Solenopsis invicta virus 3 (SINV-3) is a recently described positive-strand RNA virus that infects the red imported fire ant, S. invicta. The genome of an Argentinean isolate of Solenopsis invicta virus 3 (SINV- 3ArgSF) obtained from the Santa Fe region of Argentina was sequenced in entirety. Assembly of nine overlapping fragments yielded a consensus genome sequence 10,386 nucleotides long, excluding the poly(A) tail present on the 3' end (Genbank accession number GU017972). With the exception of the poly(A) tail, the genome length of SINV- 3ArgSF was identical to the North American isolate (SINV- 3USDM). The SINV-3ArgSF genome possessed three major open reading frames (ORFs) (comprised of ≥100 codons) in the sense orientation; SINV-3USDM possessed only two. ORFs 1 and 2 had identical start and stop genome positions for both isolates. Blastp analysis of the translated ORF 1 of SINV-3ArgSF recognized conserved domains for helicase, protease, and RNA-dependent RNA polymerase. These domains and their corresponding positions were identical to those reported for SINV-3 USDM. ORF 2a, unique to the SINV-3ArgSF genome, was also found in frame 2 and had a canonical start codon located at nucleotide position 8,351 and a stop codon ending at position 8,827. Blastp analysis of the translated amino acid sequence of ORF 2a revealed no significant similarity in the Genbank database. The two SINV-3 isolates exhibited 96.2% nucleotide sequence identity across the entire genome. The amino acid sequences of ORFs 1 and 2 exhibited higher identities (99.0 and 98.2%, respectively) than the corresponding nucleotide regions within the genome. These data indicated that the nucleotide differences between the SINV-3 isolates were largely synonymous. This observation was corroborated by codon substitution rate analysis. Thus, the majority of the SINV-3 codon changes were silent in the two polyproteins,indicating purifying selection pressure on the viral genome. © Springer Science+Business Media, LLC 2009.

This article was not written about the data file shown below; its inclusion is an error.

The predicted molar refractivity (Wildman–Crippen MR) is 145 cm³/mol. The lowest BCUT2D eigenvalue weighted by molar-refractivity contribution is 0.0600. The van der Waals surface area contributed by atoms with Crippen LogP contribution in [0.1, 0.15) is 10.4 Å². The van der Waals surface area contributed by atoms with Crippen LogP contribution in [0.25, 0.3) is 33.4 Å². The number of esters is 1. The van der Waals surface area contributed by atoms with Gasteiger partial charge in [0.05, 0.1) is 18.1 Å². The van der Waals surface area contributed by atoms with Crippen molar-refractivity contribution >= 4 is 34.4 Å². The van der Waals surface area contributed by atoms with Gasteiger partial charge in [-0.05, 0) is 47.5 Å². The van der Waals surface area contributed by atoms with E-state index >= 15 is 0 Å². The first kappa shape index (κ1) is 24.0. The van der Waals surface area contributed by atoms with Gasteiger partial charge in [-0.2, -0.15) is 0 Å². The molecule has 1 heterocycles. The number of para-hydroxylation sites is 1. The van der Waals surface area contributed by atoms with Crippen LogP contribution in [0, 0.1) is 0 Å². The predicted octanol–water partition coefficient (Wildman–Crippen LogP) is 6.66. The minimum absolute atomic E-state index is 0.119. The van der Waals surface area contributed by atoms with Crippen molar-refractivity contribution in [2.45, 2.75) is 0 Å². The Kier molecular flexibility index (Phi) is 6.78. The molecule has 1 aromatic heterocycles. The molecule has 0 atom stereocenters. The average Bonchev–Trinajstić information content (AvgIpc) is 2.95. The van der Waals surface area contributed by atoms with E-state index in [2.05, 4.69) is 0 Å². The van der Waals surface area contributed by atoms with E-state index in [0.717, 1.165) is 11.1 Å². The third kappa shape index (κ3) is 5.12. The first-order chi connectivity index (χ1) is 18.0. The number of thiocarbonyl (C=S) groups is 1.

Oi D.H.,U.S. Department of Agriculture | Valles S.M.,U.S. Department of Agriculture | Briano J.A.,South American Biological Control Laboratory
Biological Control | Year: 2010

The host specificity of Vairimorpha invictae, a microsporidian pathogen of fire ants in South America, was assessed in the laboratory. Species evaluated included the tropical fire ant, Solenopsis geminata, the southern fire ant, Solenopsis xyloni, and the Argentine ant, Linepithema humile. The two fire ant species are native to North America. The Argentine ant is a widespread, exotic species that co-occurs with the native North American fire ants as well as with the red imported fire ant, Solenopsis invicta, and the black imported fire ant, Solenopsis richteri, in the US. Inoculations of V. invictae-infected S. invicta brood to laboratory colonies did not result in any infections of S. geminata, S. xyloni, or L. humile, while 60% of the S. invicta colonies developed infections. V. invictae was not detected in smaller groups of S. geminata and S. xyloni larvae that were tended by V. invictae-infected adult, S. invicta workers, but was detected in 40% of the S. invicta larval groups tended by infected workers. This was the first report of V. invictae transmission to larvae by infected adult worker ants. Exposure to V. invictae by contact with infected brood and workers partially emulated possible field interactions between infected and uninfected ant species. These results are congruent with previous field surveys which indicate that the host range of V. invictae is limited to fire ants of the Solenopsis saevissima species group.